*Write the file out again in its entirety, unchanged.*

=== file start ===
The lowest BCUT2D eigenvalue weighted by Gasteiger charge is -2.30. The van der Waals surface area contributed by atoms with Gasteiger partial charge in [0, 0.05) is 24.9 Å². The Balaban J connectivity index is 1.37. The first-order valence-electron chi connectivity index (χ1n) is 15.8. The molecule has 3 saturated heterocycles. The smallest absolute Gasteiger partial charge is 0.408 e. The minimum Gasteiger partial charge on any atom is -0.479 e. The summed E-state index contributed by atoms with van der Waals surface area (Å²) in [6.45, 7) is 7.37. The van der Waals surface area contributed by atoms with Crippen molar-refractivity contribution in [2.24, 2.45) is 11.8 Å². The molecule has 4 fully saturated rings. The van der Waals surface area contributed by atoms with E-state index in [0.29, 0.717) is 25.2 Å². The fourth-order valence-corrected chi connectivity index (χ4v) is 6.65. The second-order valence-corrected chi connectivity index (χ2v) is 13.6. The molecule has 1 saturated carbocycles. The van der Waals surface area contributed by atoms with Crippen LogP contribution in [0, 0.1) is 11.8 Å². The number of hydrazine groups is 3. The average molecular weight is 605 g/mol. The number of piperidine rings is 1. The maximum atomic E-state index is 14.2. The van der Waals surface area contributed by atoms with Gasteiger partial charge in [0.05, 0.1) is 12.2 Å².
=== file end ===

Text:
The lowest BCUT2D eigenvalue weighted by Gasteiger charge is -2.30. The van der Waals surface area contributed by atoms with Gasteiger partial charge in [0, 0.05) is 24.9 Å². The Balaban J connectivity index is 1.37. The first-order valence-electron chi connectivity index (χ1n) is 15.8. The molecule has 3 saturated heterocycles. The smallest absolute Gasteiger partial charge is 0.408 e. The minimum Gasteiger partial charge on any atom is -0.479 e. The summed E-state index contributed by atoms with van der Waals surface area (Å²) in [6.45, 7) is 7.37. The van der Waals surface area contributed by atoms with Crippen molar-refractivity contribution in [2.24, 2.45) is 11.8 Å². The molecule has 4 fully saturated rings. The van der Waals surface area contributed by atoms with E-state index in [0.29, 0.717) is 25.2 Å². The fourth-order valence-corrected chi connectivity index (χ4v) is 6.65. The second-order valence-corrected chi connectivity index (χ2v) is 13.6. The molecule has 1 saturated carbocycles. The van der Waals surface area contributed by atoms with Crippen LogP contribution in [0, 0.1) is 11.8 Å². The number of hydrazine groups is 3. The average molecular weight is 605 g/mol. The number of piperidine rings is 1. The maximum atomic E-state index is 14.2. The van der Waals surface area contributed by atoms with Gasteiger partial charge in [0.05, 0.1) is 12.2 Å².